Representatives from each department, of whom one is responsible for ensuring that client’s needs are met, are gathered as equals in the same room. During the workshop, a cross-functional team brainstorms solutions and designs that would allow solving the issues and improve the product.
Image: DFMA Cross-Functional Workshops for Product Optimization
C- Validate new designs and prototypes
With several potential designs for each issue, enters the engineering team to further the thinking process and develop prototypes that will be revalidated along with the DFMA team.
Involving the same employees throughout the development process of a new product version helps reduce time to market since introducing new participants during that process means investing time in bringing them up to speed. Presenting the concepts to all the involved teams ensures the integration of all the necessary changes before the production launch.
Image: DFMA Validate new designs and prototypes
D- Launch product and validate results
Once the concepts and prototypes have been validated by the entire team, it’s now time to manufacture the new version. During the initial production phase, it's crucial to verify the projected improvements and make immediate adjustments if any final modifications are needed to complete the ultimate product version.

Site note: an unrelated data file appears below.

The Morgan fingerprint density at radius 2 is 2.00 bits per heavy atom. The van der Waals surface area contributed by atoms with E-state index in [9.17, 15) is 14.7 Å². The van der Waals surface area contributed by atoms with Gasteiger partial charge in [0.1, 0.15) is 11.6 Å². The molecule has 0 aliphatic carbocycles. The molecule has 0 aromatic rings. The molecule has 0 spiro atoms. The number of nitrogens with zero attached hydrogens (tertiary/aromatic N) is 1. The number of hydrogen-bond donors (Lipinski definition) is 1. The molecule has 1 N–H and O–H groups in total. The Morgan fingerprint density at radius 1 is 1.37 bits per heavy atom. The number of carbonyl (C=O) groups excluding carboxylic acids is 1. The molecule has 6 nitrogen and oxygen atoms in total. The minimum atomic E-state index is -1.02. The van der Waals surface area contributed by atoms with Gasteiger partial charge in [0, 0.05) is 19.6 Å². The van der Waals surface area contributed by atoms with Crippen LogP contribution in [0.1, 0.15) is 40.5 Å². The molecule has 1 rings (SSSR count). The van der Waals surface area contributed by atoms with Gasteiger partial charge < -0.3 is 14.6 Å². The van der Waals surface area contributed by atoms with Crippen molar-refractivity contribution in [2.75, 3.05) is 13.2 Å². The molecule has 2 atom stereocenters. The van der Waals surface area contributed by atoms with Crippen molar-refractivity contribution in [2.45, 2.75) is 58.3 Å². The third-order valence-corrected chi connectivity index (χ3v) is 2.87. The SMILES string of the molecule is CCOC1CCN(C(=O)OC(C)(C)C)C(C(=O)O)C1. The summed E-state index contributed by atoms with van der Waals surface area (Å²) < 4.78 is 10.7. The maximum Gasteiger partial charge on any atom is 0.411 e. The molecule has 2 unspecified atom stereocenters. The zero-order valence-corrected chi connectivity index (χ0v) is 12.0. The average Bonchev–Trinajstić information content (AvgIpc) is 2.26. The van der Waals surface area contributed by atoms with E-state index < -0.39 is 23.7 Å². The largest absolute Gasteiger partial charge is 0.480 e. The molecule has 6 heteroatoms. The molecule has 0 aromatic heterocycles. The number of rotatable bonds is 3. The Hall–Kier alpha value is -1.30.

The Benefits of a DFMA Initiative
Engineering works on actual issues
Engineering teams are often asked to reduce the costs of products for the organization to be more competitive. Not having a profound knowledge of used manufacturing methods, and without any close relationships with the manufacturing facility as well as a focus on the cost of materials, designers do not know the impact of their changes on actual production.
With a DFMA initiative, the engineering team listens to the issues production employees are facing and works with them to rethink problem parts/sub-assemblies.
Getting the engineering and production teams to collaborate.
DFMA allow breaking down the wall dividing the engineering and the production teams erected because of the engineering team’s lack of time for product improvement, which has become the organization’s bottleneck. The initiative is a great opportunity for both sides to take the time and have an open discussion about developing a product that actually corresponds to everyone’s expectations.
Product Improvement Culture
A DFMA initiative allows involving employees and offering them the space to speak freely, to listen and solve the issues they face on a daily basis. Once the new version is being manufactured and employees notice how easy it is to assemble the product, issues pertaining to other products will appear as clear as a neon sign.
Do you think a DFMA initiative could be relevant to your products and organization?